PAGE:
Parents’ Guide to Fantasy Life (PEGI 7+)
Welcome to our tips on Fantasy Life, from what makes this game great to what to watch out for here’s the ultimate 2 minute guide.
Genre and story
Fantasy Life is a role-playing game with all of the typical characteristics that implies: you carry out quests, fight enemies, and gain experience and skills as you progress. What’s different is that you can switch between twelve different Lives, which function as careers within that fantasy setting.
“Lives” fit into three categories: resource gatherers like Miners, goods producers like Blacksmiths, and fighters like Mercenaries. You improve certain skills faster when playing as the relevant Life, but you can switch Life throughout the game, and your experience and items carry across.
A main quest has you investigate a mysterious threat facing the land of Reveria, but each “Life” has its own unique side quests.
You can also help people and earn money to buy things for your house or houses, and you can have a friend or friends visit your world, which all gives the game a bit of an Animal Crossing feel.
Developer Level-5 is perhaps most famous for the Professor Layton games, though it’s also the studio behind the football RPG series Inazuma Eleven.
Fantasy Life is only available on 3DS.
On the Nintendo eShop, Fantasy Life costs £34.99. On Amazon, you can get a boxed copy for around £28
It takes around 12 hours to get through Fantasy Life’s main story, but there are enough side quests and things to collect that you could easily play for dozens of hours more.
PEGI rates Fantasy Life as a 7+, with a content descriptor for “non realistic looking violence towards fantasy characters – Violence that is set in a cartoon, slapstick or child like setting that could be upsetting to very young children”.
The Games Rating Authority expands on its PEGI rating by describing some of that non-realistic violence, saying that it’s “typical for the genre”, in that “striking characters will cause an often small effect, with SFX and displaying the HP loss of that particular character. When characters are defeated, they fall down and disappear. Next to fantasy characters there is also violence against human characters” who “voice a pain screech and fall to the ground.”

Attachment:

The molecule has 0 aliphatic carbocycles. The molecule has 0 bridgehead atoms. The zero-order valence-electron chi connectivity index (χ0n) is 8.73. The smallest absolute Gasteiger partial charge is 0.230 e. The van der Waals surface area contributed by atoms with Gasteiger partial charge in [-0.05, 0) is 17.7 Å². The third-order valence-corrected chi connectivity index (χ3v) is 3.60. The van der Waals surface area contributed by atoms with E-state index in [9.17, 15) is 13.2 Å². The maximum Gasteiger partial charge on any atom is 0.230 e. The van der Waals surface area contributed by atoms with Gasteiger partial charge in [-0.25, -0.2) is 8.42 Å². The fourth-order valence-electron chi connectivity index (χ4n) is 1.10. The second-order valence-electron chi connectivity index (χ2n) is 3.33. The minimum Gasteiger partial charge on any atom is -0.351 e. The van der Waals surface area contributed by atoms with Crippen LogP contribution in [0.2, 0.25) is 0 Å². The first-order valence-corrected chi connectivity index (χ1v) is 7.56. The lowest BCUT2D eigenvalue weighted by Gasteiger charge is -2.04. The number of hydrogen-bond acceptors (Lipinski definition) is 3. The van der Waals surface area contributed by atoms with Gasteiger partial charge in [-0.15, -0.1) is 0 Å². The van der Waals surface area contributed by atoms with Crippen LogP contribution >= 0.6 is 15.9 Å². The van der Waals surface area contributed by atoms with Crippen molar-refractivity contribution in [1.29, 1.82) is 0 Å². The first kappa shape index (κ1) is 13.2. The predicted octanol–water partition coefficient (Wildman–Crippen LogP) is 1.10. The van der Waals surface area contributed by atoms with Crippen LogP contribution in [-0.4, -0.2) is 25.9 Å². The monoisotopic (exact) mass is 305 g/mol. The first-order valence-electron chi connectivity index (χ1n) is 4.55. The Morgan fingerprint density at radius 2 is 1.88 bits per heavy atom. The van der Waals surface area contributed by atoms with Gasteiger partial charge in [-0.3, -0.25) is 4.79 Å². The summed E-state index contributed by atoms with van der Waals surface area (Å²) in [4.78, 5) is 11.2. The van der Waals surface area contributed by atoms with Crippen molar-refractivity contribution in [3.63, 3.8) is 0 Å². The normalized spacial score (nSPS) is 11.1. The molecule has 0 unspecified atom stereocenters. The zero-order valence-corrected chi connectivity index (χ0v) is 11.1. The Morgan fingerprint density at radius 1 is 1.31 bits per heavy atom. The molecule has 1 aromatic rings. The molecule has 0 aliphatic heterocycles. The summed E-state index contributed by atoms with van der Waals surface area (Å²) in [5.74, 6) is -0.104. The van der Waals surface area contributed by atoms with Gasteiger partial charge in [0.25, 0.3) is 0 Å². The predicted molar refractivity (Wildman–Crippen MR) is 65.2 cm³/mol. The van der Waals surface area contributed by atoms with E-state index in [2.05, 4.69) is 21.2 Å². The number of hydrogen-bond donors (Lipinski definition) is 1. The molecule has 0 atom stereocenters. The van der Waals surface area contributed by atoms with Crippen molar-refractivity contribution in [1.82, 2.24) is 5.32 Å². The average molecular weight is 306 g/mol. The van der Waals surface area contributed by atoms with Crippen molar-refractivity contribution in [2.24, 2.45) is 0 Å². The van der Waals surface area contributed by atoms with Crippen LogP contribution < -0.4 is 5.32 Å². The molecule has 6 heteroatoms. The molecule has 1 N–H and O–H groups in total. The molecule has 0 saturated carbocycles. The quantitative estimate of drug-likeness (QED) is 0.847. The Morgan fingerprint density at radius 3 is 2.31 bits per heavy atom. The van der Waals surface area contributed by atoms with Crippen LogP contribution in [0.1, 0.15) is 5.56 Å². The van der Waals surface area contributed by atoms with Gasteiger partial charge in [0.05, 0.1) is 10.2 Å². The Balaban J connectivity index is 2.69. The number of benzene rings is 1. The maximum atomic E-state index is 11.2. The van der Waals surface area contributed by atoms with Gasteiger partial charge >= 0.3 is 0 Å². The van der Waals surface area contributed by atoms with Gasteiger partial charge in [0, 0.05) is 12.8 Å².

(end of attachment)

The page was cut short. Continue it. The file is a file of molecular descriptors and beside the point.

Though the story is about a mysterious threat, Fantasy Life is far from dark. Bad guys turn out to be lovable misguided rogues, disagreements between characters are resolved amicably, and your talking butterfly companion is motivated by a desire to see everyone get their heart’s desire. There is combat, but no blood, and it can often be avoided if you’d rather spend your time fishing or making clothes.
Conversation with other characters in the game seems to suggest that it’s only having a Life that’s important, rather than what particular Life you choose.
Why people play
Fantasy Life is pretty uncomplicated as far as role-playing games go. It has stats and items, but it’s simple to understand and play. Although sweet, the story isn’t particularly deep, and the side quests tend to just be simple fetch quests, but they’re really just an excuse to spend more time in the beautiful world of Reveria, gathering up enough Dosh to buy and furnish a house, or enough Bliss to unlock the ability to have a pet that can come with you on your adventures.
It’s not much of a challenge but keeps you going with its extremely polished production. It might not satisfy long-time RPG fans, but for those looking for a light, charming distraction to keep them occupied on the commute (or school bus) it’s perfect.